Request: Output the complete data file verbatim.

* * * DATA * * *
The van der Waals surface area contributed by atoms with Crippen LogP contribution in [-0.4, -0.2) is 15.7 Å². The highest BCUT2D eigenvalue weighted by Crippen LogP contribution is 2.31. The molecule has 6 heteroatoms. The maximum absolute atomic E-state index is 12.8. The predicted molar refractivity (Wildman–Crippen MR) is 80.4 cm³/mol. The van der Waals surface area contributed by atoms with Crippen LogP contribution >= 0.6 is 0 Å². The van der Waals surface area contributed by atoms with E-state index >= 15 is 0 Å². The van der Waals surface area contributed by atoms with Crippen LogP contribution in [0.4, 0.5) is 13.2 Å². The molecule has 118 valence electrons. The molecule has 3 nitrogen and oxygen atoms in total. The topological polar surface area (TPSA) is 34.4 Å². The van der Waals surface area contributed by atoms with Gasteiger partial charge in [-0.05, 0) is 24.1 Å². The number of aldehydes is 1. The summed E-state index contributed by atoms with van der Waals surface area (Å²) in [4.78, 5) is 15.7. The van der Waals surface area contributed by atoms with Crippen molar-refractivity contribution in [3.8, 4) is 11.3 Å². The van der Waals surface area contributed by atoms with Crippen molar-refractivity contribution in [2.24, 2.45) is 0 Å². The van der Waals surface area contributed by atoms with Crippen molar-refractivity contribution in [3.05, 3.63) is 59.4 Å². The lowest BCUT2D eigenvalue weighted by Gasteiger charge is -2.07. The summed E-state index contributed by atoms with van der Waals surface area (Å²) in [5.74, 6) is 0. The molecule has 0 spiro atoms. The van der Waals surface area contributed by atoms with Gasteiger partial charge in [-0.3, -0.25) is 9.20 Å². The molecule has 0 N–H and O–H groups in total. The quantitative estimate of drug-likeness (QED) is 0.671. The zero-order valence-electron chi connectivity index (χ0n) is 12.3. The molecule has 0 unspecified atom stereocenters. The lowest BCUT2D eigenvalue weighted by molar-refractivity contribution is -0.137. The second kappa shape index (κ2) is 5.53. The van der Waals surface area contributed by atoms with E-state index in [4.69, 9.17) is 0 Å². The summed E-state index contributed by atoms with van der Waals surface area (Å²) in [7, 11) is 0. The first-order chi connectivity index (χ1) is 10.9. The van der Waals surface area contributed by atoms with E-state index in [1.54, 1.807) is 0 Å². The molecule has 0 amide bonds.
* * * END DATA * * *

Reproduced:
The van der Waals surface area contributed by atoms with Crippen LogP contribution in [-0.4, -0.2) is 15.7 Å². The highest BCUT2D eigenvalue weighted by Crippen LogP contribution is 2.31. The molecule has 6 heteroatoms. The maximum absolute atomic E-state index is 12.8. The predicted molar refractivity (Wildman–Crippen MR) is 80.4 cm³/mol. The van der Waals surface area contributed by atoms with Crippen LogP contribution >= 0.6 is 0 Å². The van der Waals surface area contributed by atoms with E-state index >= 15 is 0 Å². The van der Waals surface area contributed by atoms with Crippen LogP contribution in [0.4, 0.5) is 13.2 Å². The molecule has 118 valence electrons. The molecule has 3 nitrogen and oxygen atoms in total. The topological polar surface area (TPSA) is 34.4 Å². The van der Waals surface area contributed by atoms with Gasteiger partial charge in [-0.05, 0) is 24.1 Å². The number of aldehydes is 1. The summed E-state index contributed by atoms with van der Waals surface area (Å²) in [4.78, 5) is 15.7. The van der Waals surface area contributed by atoms with Crippen molar-refractivity contribution in [3.8, 4) is 11.3 Å². The van der Waals surface area contributed by atoms with Crippen molar-refractivity contribution in [2.24, 2.45) is 0 Å². The van der Waals surface area contributed by atoms with Crippen molar-refractivity contribution in [3.05, 3.63) is 59.4 Å². The lowest BCUT2D eigenvalue weighted by Gasteiger charge is -2.07. The summed E-state index contributed by atoms with van der Waals surface area (Å²) in [5.74, 6) is 0. The molecule has 0 spiro atoms. The van der Waals surface area contributed by atoms with Gasteiger partial charge in [-0.3, -0.25) is 9.20 Å². The molecule has 0 N–H and O–H groups in total. The quantitative estimate of drug-likeness (QED) is 0.671. The zero-order valence-electron chi connectivity index (χ0n) is 12.3. The molecule has 0 unspecified atom stereocenters. The lowest BCUT2D eigenvalue weighted by molar-refractivity contribution is -0.137. The second kappa shape index (κ2) is 5.53. The van der Waals surface area contributed by atoms with E-state index in [4.69, 9.17) is 0 Å². The summed E-state index contributed by atoms with van der Waals surface area (Å²) in [7, 11) is 0. The first-order chi connectivity index (χ1) is 10.9. The van der Waals surface area contributed by atoms with E-state index in [1.54, 1.807) is 0 Å². The molecule has 0 amide bonds.